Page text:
SEO can help enhance your business’s visibility on search engines like Google. But to ensure good SEO, you need to understand search intent. Search intent describes the purpose of an online search. It answers the “why.” Why did the user perform the search in the first place?

Understanding search intent will allow you to create content that satisfies both Google and people searching for products similar to yours. Then you can reach more people at different sales funnel stages and improve conversions.

In SEO, there are four types of search intent:

  • Informational search intent: This search is performed when the user looks for specific information, i.e., “where was Napoleon born?”
  • Navigational search intent: This search is performed when the user looks for a specific website, i.e., “Facebook.”
  • Transactional search intent: This search is performed when the user wants to buy something, i.e., “buy iPhone 14.”
  • Commercial search intent: This search is performed when the user wants to look for relevant information before buying, i.e., “iPhone 14 vs. Samsung Galaxy S22.”

Now that you know the basics, let’s talk about how you can use search intent to improve conversions for your eCommerce store.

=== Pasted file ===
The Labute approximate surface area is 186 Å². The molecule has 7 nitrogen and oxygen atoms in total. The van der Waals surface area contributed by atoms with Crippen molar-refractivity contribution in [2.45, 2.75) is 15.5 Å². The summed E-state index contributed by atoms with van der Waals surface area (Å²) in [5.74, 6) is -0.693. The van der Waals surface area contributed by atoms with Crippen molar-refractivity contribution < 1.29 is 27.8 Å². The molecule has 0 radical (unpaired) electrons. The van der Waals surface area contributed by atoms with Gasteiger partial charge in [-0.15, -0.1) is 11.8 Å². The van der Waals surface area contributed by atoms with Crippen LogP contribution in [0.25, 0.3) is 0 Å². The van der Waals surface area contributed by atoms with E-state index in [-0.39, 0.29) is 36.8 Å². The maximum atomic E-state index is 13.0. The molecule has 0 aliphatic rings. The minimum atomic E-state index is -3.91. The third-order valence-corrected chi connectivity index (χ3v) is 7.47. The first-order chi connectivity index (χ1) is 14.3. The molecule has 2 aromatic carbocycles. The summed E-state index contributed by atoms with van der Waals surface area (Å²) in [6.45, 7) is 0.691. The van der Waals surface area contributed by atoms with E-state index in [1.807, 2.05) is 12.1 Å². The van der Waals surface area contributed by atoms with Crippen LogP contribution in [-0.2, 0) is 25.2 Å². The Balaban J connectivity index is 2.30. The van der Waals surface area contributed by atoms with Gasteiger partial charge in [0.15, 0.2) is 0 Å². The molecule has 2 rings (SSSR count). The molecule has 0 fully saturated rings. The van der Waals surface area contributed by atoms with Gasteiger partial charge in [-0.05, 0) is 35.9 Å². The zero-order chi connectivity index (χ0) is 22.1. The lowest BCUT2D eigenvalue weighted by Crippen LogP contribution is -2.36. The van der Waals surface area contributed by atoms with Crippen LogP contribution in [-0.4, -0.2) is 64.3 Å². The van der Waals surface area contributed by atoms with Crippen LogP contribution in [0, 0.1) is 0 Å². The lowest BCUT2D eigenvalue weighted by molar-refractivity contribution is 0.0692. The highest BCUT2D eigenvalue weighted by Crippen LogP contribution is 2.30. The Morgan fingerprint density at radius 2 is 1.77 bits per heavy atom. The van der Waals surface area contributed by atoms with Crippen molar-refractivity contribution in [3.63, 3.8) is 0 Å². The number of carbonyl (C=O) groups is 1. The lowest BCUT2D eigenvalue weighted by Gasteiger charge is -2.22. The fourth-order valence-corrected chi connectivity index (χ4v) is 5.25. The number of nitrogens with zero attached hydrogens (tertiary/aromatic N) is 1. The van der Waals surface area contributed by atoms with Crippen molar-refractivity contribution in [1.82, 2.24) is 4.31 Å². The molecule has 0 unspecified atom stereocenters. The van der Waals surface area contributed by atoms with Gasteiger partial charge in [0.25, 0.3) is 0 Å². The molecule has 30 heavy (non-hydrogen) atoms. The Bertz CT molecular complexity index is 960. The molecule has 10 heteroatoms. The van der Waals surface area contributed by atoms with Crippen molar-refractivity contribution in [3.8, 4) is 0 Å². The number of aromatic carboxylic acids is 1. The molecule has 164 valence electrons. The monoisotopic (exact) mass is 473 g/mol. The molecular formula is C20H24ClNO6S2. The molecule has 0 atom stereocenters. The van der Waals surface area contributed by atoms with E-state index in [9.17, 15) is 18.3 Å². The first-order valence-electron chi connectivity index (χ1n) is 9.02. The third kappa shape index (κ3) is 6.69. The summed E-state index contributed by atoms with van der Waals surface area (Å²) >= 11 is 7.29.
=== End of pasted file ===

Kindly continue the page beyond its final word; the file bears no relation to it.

1. Perform Keyword Research

To make sure that you get traffic that converts, you need to rank for phrases that match the intent of users who want a product or service that’s similar to yours.

So, if you run an eCommerce store, you should focus on keywords with commercial search intent. That makes sense because people who want to buy something typically perform their research on possible products or services to purchase first. You want your brand to appear in front of the user when that happens. So you need content that’s likely to appear when they perform the search. 

If you sell shoes in your store, you might want to create content comparing your product with another. Or you might want to write a shoe review, for example. We’ll talk more about content creation later.

But creating content that aligns with the user’s search intent isn’t enough. You also need to determine what keywords to use in your content to increase your chances of appearing in search engine results pages when users make a search query.